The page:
Message sent on behalf of VP-Dean Eidelman:

Dear Colleagues,

As you are aware, a new approach to postgraduate medical education called Competency-Based Medical Education (CBME) is being adopted worldwide.  Other professions are also implementing similar approaches. In 2013, the Royal College of Physicians and Surgeons of Canada began developing the Canadian version of CBME called Competency by Design (CBD) for its specialty programs.

In 2017, McGill and Canada’s 16 other postgraduate medical education (PGME) offices started introducing CBD. Dr. Evelyn Constantin, McGill’s Assistant Dean, PGME, and her team, reporting to Dr. Armand Aalamian, Associate Dean, PGME, are leading the implementation at McGill.

Canada’s Family Medicine residency programs were early adopters, successfully implementing a similar approach, known as the “Triple C” curriculum, as early as 2008.

McGill is committed to CBME. To date, eight McGill PGME programs have introduced the new approach, with another 12 programs starting the transition on July 1, 2019. The rest of our Royal College specialty programs will roll it out over the next few years.

CBME will build on the excellence, mentorship and coaching for which our clinician-teachers are recognized. We know transitioning to this new assessment framework is no small task, for neither the PGME Office nor your residency program, department, faculty members and residents. The PGME Education Team is there to support you, as described below.



In Canada, residency training is among the best in the world. However, medical knowledge and technology are expanding exponentially, and residency training has to keep pace and evolve in order to continue excelling. This is where CBME comes in.

CBME is a major step forward in formative assessment. Each residency program works with the Royal College to develop its unique set of training and assessment requirements – called Entrustable Professional Activities (EPAs). Each EPA includes CanMEDS-based milestones related to different stages of training. The EPAs and milestones lay out a clear learning plan for residents and provide well-defined teaching and assessment goals for educators.

Under the CBME model, clinician-teachers directly, deliberately and frequently observe residents, providing them with feedback and coaching. The goal is to help residents acquire their competencies to ensure they can be entrusted for each EPA. Clinician-teachers record their observations and assessments, which inform decisions about a resident’s readiness for promotion to the next stage of training.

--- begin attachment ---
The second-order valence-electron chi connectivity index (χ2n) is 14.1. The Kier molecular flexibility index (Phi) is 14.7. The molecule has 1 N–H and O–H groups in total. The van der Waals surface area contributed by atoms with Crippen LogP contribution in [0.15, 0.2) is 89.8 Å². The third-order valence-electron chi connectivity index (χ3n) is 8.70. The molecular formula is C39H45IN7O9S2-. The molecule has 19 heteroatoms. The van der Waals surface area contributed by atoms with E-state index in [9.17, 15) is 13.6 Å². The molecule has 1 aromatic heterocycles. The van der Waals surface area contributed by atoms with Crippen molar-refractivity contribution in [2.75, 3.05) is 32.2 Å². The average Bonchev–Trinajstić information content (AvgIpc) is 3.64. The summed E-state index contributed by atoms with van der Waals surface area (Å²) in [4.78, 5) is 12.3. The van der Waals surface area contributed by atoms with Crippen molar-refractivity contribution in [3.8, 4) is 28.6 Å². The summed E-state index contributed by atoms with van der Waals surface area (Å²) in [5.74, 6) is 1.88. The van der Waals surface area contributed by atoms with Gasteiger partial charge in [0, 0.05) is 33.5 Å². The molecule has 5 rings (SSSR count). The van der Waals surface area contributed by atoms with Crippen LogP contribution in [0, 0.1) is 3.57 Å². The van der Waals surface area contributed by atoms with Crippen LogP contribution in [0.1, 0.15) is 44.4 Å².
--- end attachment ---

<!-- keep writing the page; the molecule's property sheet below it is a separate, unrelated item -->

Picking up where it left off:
CBME Implementation and Support

A significant amount of work goes into planning for and implementing CBME. At McGill, PGME’s Education Team provides support organizing a variety of faculty development initiatives: retreats, workshops, grand rounds, simulation sessions, one-on-one consultations, curriculum mapping and planning sessions. The Education Team also meets and consults regularly with residents as well as members of the Association of Residents of McGill to ensure their ideas and suggestions are taken into account.

The PGME Education Team has created and assembled a variety of teaching and learning materials that each program can adapt, which you can access on the PGME website at any time.

Thank you, in advance, to everyone involved in our clinical settings for ensuring this essential training and assessment program is successfully rolled out in your residency program and department. Thank you to those who have implemented CBME for being trailblazers and sharing your knowledge and advice with your colleagues. I also take this opportunity to thank Evelyn, the PGME Education Team and Armand for their tremendous dedication to the implementation of CBME at McGill.

Should you have questions about the implementation of CBME, please do not hesitate to contact the Postgraduate Medical Education Office at:


David Eidelman, MDCM,

Vice-Principal (Health Affairs),

Dean of the Faculty of Medicine


May 30, 2019